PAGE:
Green Tech insists it will be Ontario’s first lithium miner and refiner.

In a news release, the company said for the last 20 months, a “significant amount of work has been completed to investigate, assess, and advance GT1’s integrated supply chain strategy.” Their vision is to have “multiple mine” and concentrator facilities all feeding a “central lithium conversion facility” in Thunder Bay.

To finance their ambitions, Green Tech has been rounding up strategic partners, including an off-take agreement with LG Energy Solution, one of the world’s leading battery manufacturers for the automotive industry.

The South Korean battery-maker is looking to snag 25 per cent of the lithium spodumene concentrate production over a five-year period from the Seymour Project, a 9.9 million-tonne deposit.

Green Tech has cut other investing arrangements with Lithium Americas, AMCI Group and Primero Group. 

And Green Tech said it’s “actively engaged” with other companies seeking off-take (lithium supply) agreements and trading houses wanting to secure near-term lithium supply, “highlighting the growing interest and confidence in GT1’s projects.”

Aside from their private partners, the company said it’s looking to Canadian and foreign government funding agencies to come to the table to finance the concentrators at Seymour and Root and help with the Thunder Bay plant. 

Green Tech would like to tap into a $1.5-billion Canadian government funding pool, under the Strategic Innovation Funding Initiative, that’s available for processing of minerals used in electric vehicle battery manufacturing. Green Tech said they’ve filed a funding application and that application is being reviewed by Ottawa.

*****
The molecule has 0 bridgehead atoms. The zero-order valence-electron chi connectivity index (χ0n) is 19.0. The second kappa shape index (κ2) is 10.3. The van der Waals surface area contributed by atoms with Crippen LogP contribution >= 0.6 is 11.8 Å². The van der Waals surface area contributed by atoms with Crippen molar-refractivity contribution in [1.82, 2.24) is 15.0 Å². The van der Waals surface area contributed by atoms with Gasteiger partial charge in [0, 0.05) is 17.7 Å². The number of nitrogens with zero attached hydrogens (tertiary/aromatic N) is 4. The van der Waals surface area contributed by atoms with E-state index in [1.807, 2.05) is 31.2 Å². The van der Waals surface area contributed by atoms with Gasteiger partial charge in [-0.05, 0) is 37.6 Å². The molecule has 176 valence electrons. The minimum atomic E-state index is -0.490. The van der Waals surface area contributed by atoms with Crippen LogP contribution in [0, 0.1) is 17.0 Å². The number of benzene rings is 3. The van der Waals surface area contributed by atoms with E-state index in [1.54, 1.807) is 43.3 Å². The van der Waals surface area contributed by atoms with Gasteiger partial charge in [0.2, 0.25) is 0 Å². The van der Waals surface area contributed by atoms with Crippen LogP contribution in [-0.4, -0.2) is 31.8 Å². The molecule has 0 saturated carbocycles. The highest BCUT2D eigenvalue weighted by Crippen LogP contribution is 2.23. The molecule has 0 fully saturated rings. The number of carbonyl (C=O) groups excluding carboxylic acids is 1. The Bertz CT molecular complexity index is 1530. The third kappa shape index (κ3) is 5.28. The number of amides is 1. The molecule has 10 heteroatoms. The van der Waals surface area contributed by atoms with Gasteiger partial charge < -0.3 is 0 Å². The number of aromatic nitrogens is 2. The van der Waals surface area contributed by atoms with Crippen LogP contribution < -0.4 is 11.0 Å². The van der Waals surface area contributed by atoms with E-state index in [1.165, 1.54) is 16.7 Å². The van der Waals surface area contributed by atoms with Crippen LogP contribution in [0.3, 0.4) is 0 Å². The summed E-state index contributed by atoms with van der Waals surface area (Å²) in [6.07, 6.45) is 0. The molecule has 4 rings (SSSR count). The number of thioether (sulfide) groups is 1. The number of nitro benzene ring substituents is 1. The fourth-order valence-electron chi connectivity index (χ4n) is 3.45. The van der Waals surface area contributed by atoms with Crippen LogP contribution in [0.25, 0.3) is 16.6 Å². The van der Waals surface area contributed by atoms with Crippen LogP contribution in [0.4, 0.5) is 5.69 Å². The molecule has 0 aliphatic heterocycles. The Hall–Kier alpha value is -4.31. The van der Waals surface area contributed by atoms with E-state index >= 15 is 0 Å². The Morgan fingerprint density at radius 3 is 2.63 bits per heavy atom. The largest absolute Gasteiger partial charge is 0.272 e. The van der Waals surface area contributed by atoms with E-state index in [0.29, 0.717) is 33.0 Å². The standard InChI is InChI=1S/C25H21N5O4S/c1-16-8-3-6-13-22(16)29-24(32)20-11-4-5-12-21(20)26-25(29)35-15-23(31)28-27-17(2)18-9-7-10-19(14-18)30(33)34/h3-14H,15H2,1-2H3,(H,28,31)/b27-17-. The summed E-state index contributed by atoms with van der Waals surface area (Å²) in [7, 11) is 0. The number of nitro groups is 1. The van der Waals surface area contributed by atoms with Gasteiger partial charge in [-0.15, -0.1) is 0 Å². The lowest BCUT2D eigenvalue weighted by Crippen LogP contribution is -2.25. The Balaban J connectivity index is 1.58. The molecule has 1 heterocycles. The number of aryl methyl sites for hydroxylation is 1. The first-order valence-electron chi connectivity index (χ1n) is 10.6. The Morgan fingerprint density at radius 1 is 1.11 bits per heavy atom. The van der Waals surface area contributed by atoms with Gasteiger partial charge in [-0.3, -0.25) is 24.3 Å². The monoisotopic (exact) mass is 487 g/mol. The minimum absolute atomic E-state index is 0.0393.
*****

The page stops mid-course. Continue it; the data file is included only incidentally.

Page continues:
If it all comes together, construction of the lithium plate could begin in late 2025 or early 2026.

Site preparation at Seymour begins in early 2024 with the start of mine and concentrator production in the latter half of next year, pending necessary approvals like government permitting and Green Tech making a final investment decision in the third quarter of 2024.

“Throughout this journey,” said Green Tech CEO Luke Cox in a statement, “we remain focused in our commitment to investing in exploration and development, all while engaging closely with Indigenous communities, an essential aspect of our progress forward.”

With 56,000 hectares of ground at its disposal, Green Tech said it’s out to expand its resource base through exploration of its existing projects and probing other promising areas near Seymour and Root. The company recently acquired the Junior Project, located 20 kilometres east of Seymour, an emerging property with good lithium potential. 

Up the north shore of Lake Superior, in the Lake Nipigon area, Rock Tech Lithium is contemplating where to place a lithium refinery to handle the concentrate coming from its Georgia Lake deposit in the Beardmore area. The Canadian-German company said it’s scoping out locations in Ontario and the northern U.S. to place a lithium processing plant.